We’re in Salvador until Tuesday. It’s hot and humid (near 90 every day), but we have a lovely air conditioned room complete with hammock and view overlooking the Bay of All Saints (locals call it the Bay of All Saints and Most Sins). I feel sinfully lazy, swinging in the hammock and reading Jorge Amado’s Dona Flor and Her Two Husbands rich with details of life here in Salvador.
Salvador was the colonial capital of the Portuguese empire in the New World, and we are living just outside the Pelourinho, also called the “high city”. The district is filled with beautiful 17th and 18th Century Baroque buildings and churches, exotic Afro-Bahian music, and great Bahian restaurants -- and the legacy of slavery.
Today, we devoured a special dish called moqueca, a kind of shrimp and codfish stew, cooked right in a clay pot with a savory yellow sauce (trace of coconut, curry and maybe saffron with dende (palm) oil), and served with side dishes of toasted manioc, white rice, and pureed yam. The flavors linger in your mouth.
We also saw a terrific performance of the Bale Folclorico da Bahia, with dances of capoeira (originally a way of training slaves to fight, disguised as a dance with drums, sticks and swords), and dances featuring the gods of candomble (this Afro-Brasil religion), including Yemanje, the mermaid goddess or orixa.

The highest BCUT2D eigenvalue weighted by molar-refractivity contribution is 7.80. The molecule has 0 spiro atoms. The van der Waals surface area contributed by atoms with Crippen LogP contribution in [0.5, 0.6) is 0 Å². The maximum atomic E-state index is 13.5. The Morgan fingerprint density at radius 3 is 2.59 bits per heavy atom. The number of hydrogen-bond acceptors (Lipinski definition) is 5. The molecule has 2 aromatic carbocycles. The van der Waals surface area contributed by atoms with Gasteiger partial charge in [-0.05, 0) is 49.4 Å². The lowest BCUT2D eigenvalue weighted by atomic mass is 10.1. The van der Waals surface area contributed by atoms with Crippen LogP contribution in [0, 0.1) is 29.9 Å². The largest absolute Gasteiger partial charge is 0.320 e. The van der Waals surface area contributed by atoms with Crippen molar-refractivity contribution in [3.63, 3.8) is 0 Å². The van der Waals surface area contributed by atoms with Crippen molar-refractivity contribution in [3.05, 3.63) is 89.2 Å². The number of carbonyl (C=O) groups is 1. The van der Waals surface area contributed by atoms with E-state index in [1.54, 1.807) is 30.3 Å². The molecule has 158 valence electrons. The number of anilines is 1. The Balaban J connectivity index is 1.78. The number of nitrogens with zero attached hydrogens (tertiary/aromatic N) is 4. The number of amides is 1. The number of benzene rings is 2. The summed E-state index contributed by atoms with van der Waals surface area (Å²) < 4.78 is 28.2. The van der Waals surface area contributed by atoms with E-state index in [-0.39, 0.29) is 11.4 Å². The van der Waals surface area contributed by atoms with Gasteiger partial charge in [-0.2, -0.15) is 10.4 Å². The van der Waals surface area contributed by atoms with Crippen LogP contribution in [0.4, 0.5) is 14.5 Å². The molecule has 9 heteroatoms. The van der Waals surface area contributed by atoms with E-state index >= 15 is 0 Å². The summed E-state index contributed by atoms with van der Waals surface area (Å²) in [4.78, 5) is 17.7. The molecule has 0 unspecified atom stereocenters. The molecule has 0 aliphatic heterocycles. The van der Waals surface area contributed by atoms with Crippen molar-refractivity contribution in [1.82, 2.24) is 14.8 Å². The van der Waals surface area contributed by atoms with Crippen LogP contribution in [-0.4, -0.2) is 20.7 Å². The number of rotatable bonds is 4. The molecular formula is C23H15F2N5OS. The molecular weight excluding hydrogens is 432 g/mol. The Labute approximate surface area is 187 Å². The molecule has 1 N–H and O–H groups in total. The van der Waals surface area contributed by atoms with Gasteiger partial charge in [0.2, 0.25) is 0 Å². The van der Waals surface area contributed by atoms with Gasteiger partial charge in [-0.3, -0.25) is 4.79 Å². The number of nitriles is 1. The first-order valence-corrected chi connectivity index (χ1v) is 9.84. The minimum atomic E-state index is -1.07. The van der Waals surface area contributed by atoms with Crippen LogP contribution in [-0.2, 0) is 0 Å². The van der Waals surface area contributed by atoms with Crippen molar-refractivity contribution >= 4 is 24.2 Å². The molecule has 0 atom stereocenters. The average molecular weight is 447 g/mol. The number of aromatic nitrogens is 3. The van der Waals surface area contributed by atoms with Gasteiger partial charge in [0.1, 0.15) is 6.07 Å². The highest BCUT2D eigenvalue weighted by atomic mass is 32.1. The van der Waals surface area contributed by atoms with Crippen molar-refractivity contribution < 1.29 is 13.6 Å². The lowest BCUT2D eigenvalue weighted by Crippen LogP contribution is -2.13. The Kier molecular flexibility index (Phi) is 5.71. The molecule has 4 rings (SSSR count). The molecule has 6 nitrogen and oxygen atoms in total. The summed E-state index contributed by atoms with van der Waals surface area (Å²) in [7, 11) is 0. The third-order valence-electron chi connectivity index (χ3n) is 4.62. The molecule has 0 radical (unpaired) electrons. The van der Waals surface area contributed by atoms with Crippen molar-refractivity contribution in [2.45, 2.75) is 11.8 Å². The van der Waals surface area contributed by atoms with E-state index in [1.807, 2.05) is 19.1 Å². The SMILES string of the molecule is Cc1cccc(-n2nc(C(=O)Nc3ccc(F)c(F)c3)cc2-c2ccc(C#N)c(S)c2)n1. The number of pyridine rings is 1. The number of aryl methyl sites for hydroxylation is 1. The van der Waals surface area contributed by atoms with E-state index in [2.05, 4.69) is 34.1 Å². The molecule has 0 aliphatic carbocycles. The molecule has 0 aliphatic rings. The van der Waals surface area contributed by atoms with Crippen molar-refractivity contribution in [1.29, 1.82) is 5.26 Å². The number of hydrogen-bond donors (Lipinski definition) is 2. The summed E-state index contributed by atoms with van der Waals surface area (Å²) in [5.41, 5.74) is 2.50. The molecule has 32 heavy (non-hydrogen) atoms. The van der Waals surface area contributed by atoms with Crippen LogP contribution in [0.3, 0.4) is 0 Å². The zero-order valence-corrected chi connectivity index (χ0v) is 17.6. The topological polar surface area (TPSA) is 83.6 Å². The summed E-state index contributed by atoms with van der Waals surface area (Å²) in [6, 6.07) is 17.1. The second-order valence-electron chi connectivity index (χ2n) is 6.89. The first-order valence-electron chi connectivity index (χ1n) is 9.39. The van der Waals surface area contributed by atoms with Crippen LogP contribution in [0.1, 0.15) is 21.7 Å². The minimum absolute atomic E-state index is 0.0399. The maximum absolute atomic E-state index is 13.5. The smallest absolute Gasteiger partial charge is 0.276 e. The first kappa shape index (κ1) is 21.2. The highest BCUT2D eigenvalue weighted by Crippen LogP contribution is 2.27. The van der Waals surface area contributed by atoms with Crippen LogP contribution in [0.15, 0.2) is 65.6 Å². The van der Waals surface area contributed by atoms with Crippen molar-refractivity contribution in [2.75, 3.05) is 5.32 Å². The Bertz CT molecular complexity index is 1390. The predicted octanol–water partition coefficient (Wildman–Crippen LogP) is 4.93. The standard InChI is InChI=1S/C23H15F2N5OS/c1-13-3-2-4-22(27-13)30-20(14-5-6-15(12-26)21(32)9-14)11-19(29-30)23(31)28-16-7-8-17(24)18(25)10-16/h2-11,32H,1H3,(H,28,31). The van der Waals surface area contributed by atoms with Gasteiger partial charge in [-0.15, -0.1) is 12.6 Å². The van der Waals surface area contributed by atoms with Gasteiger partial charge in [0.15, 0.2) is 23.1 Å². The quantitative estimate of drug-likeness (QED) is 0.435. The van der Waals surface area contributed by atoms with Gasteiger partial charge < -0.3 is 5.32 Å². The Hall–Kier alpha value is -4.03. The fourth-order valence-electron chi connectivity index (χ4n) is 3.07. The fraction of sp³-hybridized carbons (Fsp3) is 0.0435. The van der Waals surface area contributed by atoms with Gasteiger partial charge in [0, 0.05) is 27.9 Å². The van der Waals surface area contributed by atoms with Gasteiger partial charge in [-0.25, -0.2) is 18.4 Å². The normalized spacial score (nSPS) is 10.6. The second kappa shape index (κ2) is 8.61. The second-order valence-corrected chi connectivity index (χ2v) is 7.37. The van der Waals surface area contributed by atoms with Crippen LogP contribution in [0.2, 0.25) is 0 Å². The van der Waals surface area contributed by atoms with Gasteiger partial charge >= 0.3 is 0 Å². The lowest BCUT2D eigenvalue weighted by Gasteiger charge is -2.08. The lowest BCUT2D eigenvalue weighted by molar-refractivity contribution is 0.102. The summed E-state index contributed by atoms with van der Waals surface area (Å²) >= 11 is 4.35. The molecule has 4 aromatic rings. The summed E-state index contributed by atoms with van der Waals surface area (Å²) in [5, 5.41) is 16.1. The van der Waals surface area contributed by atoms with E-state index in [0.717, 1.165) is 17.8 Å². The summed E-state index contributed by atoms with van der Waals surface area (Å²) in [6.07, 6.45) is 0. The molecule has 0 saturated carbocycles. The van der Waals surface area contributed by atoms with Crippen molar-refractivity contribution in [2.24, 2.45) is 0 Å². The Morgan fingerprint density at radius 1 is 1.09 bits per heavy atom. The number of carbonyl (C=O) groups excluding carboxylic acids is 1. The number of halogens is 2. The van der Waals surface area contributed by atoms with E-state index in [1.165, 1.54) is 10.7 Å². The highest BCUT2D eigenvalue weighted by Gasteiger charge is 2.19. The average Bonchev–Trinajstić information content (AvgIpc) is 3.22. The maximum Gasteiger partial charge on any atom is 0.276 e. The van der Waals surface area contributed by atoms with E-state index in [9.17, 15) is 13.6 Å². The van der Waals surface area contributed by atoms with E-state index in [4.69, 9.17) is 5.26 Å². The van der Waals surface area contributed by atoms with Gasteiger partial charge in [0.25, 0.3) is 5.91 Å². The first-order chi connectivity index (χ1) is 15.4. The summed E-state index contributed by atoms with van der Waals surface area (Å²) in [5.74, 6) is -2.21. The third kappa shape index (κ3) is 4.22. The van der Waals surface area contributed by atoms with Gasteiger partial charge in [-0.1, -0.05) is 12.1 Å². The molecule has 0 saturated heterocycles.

As we walk down these cobblestoned, narrow streets, the culture of Africa mingled with Brazil is around us with many vibrant colors, street musicians, performers and dancers; and the music of drums, reggae, samba blasting from various loud speakers. I would love to bring some of the colorful folk paintings home.
This is not a rich country, and the people work very hard. Tourism is a new industry and much appreciated, but behind the glitter of the new are countless reminders to be careful. Salvador (and this neighborhood) can be dangerous, especially at night and away from the main streets. So we enjoy our daily walks, visit museums and churches, admire the tropical birds and flowers everywhere, grateful that we can see all of this with our own eyes. We hope for a better future for these warm and friendly people, and hope their unique and beautiful culture (recognized by UNESCO as a world heritage treasure) is preserved.
This week’s POP QUESTION: Can you name this yellow bird that is just one of many (including hummingbirds called beja-flor – kiss the flower) that visit the red tile roof near our breakfast verandah each morning? I promise a reward of some kind. Not sure what, but I’ll come up with something.